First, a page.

Why CounterVortex? The planet is spiraling into a vortex of ecological collapse, permanent war, and totalitarianism—whether of the techno-security state or the religious and ethnic fundamentalisms that ostensibly oppose it. Through our resistance, we create a counter-vortex, generating movement toward sustainability, peace, and popular democracy.
While we advance a ruthless criticism of all existing reality, this is not an invitation to mere nihilism: in negating the leviathan that is itself negating human freedom and autonomy, we ultimately seek a negation of the negation.
The project has been monitoring the Global War on Terrorism and its implications for human rights, democracy and ecology since the immediate aftermath of 9-11. With an international network of contacts and correspondents, we scan the world press and Internet for important stories overlooked by the mass media, and examine the headlines with a critical eye for distortion, deceit and propaganda. We report on the forgotten wars outside the media spotlight, and seek out unexamined contexts that go beyond mainstream sound-bite coverage. We endeavor to expose the corporate agendas behind the new military interventions, and to find pro-autonomy, anti-militarist voices we can support in the countries under imperialist assault. We support the secular, progressive anti-imperialist and pro-democracy forces in the Middle East that reject the spectacularized “jihad-vs-GWOT” duality. We especially seek to loan solidarity to land-rooted, stateless, and indigenous peoples—the “Fourth World.” Above all, we are committed to real journalism (as opposed to mere opinion-spewing and bloggery), and seek through our example to resist its alarming decline. We are fastidiously non-sectarian, and our first loyalty is always to the truth.
We changed the name to CounterVortex in 2016, in light of our expanding areas of coverage (beyond our original mandate of the Global War on Terrorism), and to emphasize resistance and positive alternatives to the deepening dystopia. Hence our new kicker: “Resisting Humanity’s Downward Spiral.”
Why World War 4? The “World War III” envisioned in the Cold War was a devastating conflict between two monolithic superpowers. The Cold War, thankfully, never reached this climax. But in the aftermath of 9-11, we entered its chilling sequel: the age of “asymmetrical” or “molecular” warfare, in which a single globalized superpower faces an invisible, hydra-headed enemy which is everywhere and nowhere; in which the expansion of “free markets” is an explicit aim of military campaigns; and in which indigenous peoples, stateless ethnicities and localist/autonomist political models—the “Fourth World”—are increasingly targeted and conflated with the “terrorist” threat. The leaders of this new global crusade acknowledge openly that it will last generations. To emphasize that this new world situation requires a new kind of thinking, we have joined with those on the left and right alike that call this global conflict World War 4. See World War 4 Report #106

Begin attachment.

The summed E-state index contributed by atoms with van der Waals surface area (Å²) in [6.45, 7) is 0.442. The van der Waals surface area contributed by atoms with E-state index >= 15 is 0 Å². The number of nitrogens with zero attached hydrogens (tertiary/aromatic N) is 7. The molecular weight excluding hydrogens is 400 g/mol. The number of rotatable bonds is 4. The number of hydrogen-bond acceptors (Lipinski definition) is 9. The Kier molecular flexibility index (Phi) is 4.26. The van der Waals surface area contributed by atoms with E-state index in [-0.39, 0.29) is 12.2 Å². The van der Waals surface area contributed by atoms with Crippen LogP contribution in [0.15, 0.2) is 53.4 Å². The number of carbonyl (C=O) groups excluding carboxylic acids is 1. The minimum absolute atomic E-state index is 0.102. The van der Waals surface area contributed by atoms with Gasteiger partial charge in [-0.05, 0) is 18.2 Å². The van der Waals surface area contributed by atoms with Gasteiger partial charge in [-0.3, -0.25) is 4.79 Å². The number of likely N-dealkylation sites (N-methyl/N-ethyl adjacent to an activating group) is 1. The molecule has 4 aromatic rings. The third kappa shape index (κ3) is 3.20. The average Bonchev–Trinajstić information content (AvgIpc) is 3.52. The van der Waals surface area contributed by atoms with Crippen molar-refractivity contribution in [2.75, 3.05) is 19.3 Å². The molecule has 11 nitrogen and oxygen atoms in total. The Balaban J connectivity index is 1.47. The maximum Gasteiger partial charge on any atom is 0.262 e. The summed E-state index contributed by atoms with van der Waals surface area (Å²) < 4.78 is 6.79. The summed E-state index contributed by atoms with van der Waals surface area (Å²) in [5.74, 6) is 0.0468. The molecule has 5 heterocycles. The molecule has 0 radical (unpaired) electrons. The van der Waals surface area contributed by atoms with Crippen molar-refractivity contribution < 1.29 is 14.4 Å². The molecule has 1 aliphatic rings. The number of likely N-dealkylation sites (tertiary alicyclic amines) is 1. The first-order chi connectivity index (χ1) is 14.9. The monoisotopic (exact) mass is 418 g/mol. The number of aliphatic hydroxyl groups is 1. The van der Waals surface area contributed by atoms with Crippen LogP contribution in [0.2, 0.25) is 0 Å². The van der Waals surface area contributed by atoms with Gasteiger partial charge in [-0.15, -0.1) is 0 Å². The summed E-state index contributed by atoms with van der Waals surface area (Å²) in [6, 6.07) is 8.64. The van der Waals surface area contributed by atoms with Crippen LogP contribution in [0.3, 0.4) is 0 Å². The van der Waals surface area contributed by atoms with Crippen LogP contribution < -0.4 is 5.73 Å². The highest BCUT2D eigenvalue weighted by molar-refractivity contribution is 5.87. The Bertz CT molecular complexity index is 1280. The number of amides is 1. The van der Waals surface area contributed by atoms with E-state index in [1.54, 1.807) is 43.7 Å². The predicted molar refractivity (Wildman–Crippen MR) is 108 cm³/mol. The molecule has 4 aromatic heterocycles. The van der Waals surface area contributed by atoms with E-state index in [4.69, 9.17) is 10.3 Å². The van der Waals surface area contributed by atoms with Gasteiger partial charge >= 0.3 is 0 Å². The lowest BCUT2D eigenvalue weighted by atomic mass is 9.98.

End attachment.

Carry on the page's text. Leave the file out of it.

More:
But this conflict, the “GWOT,” is no longer the hegemonic paradigm for the global struggle, as it was for the first decade or so following 9-11. With Russia’s recovery as a superpower and the US embarking on a New Cold War with China, the potential has again emerged for a “World War III” scenario—which now could be considered World War 5. We similarly advance a neither/nor position vis-a-vis the US and its imperial rivals. We assert that acceptance of a multi-polar world must necessarily imply a critique of the “other” poles.
Why Overseas Contingency Operations? With the election of Barack Obama, our kicker changed from “Deconstructing the War on Terrorism” to “Deconstructing Overseas Contingency Operations.” There were some indications that with Obama, we had entered the post-GWOT era. Although the US military remained massively overstretched, the nomenclature, at least, changed. The Obama administration formally abandoned the Bush-era phrase “Global War on Terrorism.” The new term was the dryly clinical and antiseptic “Overseas Contingency Operation.” Was this an improvement—or a switch from a hubristic and bellicose rallying cry to an Orwellian euphemism? In any case, it was clear that our project had not outlived its mission. With the election of Donald Trump, the US returned to a more openly bellicose stance, with the enemy explicitly identified as “radical Islamic terrorism.” Trump’s “isolationist” rhetoric predictably failed to manifest in a withdrawal of US military commitments—occasional appearances to the contrary notwithstanding. It remains to be seen if the de-Trumpification now seen under Joseph Biden will do so.
We are committed to publish until peace—by which we mean, minimally, a withdrawal of all US combat forces and military advisors from Iraq and Afghanistan, as well as Colombia, the Philippines, West Africa, etc. We will continue to oppose domestic militarization, especially along the US-Mexico border, and the anti-immigrant backlash that began with 9-11 and is finding new life in the current crisis of capitalism. We will continue to oppose US support of regimes that keep down peoples struggling for autonomy and liberation—whether it is the Palestinians under Israeli occupation, the Kurds of Turkey and Syria, the Tuaregs and Berbers of the Sahel states and North Africa, or the Mapuche of Chile and Argentina. These struggles are certain to persist even if the US military leviathan significantly contracts its reach in the coming years—recalling the anarcho-surrealist slogan “Neither your war nor your peace!”